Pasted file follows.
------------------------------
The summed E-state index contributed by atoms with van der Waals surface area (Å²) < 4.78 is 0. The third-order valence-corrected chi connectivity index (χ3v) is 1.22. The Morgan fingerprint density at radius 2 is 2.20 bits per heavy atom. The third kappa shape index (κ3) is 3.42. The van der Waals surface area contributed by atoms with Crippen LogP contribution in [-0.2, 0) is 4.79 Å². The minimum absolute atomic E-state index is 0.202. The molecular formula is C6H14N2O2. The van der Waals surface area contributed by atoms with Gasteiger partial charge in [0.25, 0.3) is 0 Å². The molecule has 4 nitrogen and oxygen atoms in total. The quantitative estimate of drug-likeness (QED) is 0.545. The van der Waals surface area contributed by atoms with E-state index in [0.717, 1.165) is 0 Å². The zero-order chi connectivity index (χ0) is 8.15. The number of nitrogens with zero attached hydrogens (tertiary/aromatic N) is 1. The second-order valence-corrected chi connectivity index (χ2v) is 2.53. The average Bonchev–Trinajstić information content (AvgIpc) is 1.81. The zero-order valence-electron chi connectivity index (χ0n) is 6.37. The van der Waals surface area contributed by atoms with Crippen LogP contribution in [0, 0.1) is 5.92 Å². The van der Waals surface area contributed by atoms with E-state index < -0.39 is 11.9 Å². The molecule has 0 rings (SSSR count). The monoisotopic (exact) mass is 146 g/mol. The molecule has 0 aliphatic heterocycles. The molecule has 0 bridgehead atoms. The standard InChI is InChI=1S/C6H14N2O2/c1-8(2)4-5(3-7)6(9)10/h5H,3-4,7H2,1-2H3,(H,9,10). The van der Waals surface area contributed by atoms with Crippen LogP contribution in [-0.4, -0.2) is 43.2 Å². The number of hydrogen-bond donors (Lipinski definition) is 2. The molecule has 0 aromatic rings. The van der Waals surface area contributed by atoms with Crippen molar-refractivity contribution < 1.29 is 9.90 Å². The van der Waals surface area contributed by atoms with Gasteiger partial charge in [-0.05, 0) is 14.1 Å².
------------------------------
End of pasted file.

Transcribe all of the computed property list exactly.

The summed E-state index contributed by atoms with van der Waals surface area (Å²) < 4.78 is 0. The third-order valence-corrected chi connectivity index (χ3v) is 1.22. The Morgan fingerprint density at radius 2 is 2.20 bits per heavy atom. The third kappa shape index (κ3) is 3.42. The van der Waals surface area contributed by atoms with Crippen LogP contribution in [-0.2, 0) is 4.79 Å². The minimum absolute atomic E-state index is 0.202. The molecular formula is C6H14N2O2. The van der Waals surface area contributed by atoms with Gasteiger partial charge in [0.25, 0.3) is 0 Å². The molecule has 4 nitrogen and oxygen atoms in total. The quantitative estimate of drug-likeness (QED) is 0.545. The van der Waals surface area contributed by atoms with E-state index in [0.717, 1.165) is 0 Å². The zero-order chi connectivity index (χ0) is 8.15. The number of nitrogens with zero attached hydrogens (tertiary/aromatic N) is 1. The second-order valence-corrected chi connectivity index (χ2v) is 2.53. The average Bonchev–Trinajstić information content (AvgIpc) is 1.81. The zero-order valence-electron chi connectivity index (χ0n) is 6.37. The van der Waals surface area contributed by atoms with Crippen LogP contribution in [0, 0.1) is 5.92 Å². The van der Waals surface area contributed by atoms with E-state index < -0.39 is 11.9 Å². The molecule has 0 rings (SSSR count). The monoisotopic (exact) mass is 146 g/mol. The molecule has 0 aliphatic heterocycles. The molecule has 0 bridgehead atoms. The standard InChI is InChI=1S/C6H14N2O2/c1-8(2)4-5(3-7)6(9)10/h5H,3-4,7H2,1-2H3,(H,9,10). The van der Waals surface area contributed by atoms with Crippen LogP contribution in [-0.4, -0.2) is 43.2 Å². The number of hydrogen-bond donors (Lipinski definition) is 2. The molecule has 0 aromatic rings. The van der Waals surface area contributed by atoms with Crippen molar-refractivity contribution < 1.29 is 9.90 Å². The van der Waals surface area contributed by atoms with Gasteiger partial charge in [-0.05, 0) is 14.1 Å².